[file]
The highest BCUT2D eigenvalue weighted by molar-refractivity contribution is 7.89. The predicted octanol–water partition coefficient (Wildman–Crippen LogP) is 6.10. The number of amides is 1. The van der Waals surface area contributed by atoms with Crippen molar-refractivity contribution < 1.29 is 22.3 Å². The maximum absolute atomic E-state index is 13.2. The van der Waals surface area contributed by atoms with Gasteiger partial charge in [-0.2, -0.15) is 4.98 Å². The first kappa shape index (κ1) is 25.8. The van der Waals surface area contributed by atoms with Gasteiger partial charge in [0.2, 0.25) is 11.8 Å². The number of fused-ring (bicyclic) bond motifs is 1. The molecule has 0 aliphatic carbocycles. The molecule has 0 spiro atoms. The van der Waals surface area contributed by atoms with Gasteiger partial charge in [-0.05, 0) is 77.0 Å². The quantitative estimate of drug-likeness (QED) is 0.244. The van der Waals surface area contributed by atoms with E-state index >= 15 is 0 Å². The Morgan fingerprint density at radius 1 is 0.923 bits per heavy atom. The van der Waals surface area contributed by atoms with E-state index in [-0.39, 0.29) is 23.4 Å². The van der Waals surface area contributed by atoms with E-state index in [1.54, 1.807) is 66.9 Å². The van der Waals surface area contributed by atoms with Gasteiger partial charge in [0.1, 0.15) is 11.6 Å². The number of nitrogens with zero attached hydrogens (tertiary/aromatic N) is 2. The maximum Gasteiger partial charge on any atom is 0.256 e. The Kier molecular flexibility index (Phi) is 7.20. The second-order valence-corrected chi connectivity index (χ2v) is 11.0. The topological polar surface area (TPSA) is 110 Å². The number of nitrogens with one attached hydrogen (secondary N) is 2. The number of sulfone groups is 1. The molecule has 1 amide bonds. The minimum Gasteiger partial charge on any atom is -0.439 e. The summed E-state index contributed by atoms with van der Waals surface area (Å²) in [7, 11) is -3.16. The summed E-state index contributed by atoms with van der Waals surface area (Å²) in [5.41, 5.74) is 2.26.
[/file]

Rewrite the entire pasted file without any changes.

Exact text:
The highest BCUT2D eigenvalue weighted by molar-refractivity contribution is 7.89. The predicted octanol–water partition coefficient (Wildman–Crippen LogP) is 6.10. The number of amides is 1. The van der Waals surface area contributed by atoms with Crippen molar-refractivity contribution < 1.29 is 22.3 Å². The maximum absolute atomic E-state index is 13.2. The van der Waals surface area contributed by atoms with Gasteiger partial charge in [-0.2, -0.15) is 4.98 Å². The first kappa shape index (κ1) is 25.8. The van der Waals surface area contributed by atoms with Gasteiger partial charge in [0.2, 0.25) is 11.8 Å². The number of fused-ring (bicyclic) bond motifs is 1. The molecule has 0 aliphatic carbocycles. The molecule has 0 spiro atoms. The van der Waals surface area contributed by atoms with Gasteiger partial charge in [-0.05, 0) is 77.0 Å². The quantitative estimate of drug-likeness (QED) is 0.244. The van der Waals surface area contributed by atoms with E-state index >= 15 is 0 Å². The Morgan fingerprint density at radius 1 is 0.923 bits per heavy atom. The van der Waals surface area contributed by atoms with E-state index in [-0.39, 0.29) is 23.4 Å². The van der Waals surface area contributed by atoms with E-state index in [1.54, 1.807) is 66.9 Å². The van der Waals surface area contributed by atoms with Gasteiger partial charge in [0.1, 0.15) is 11.6 Å². The number of nitrogens with zero attached hydrogens (tertiary/aromatic N) is 2. The maximum Gasteiger partial charge on any atom is 0.256 e. The Kier molecular flexibility index (Phi) is 7.20. The second-order valence-corrected chi connectivity index (χ2v) is 11.0. The topological polar surface area (TPSA) is 110 Å². The number of nitrogens with one attached hydrogen (secondary N) is 2. The number of sulfone groups is 1. The molecule has 1 amide bonds. The minimum Gasteiger partial charge on any atom is -0.439 e. The summed E-state index contributed by atoms with van der Waals surface area (Å²) in [7, 11) is -3.16. The summed E-state index contributed by atoms with van der Waals surface area (Å²) in [5.41, 5.74) is 2.26.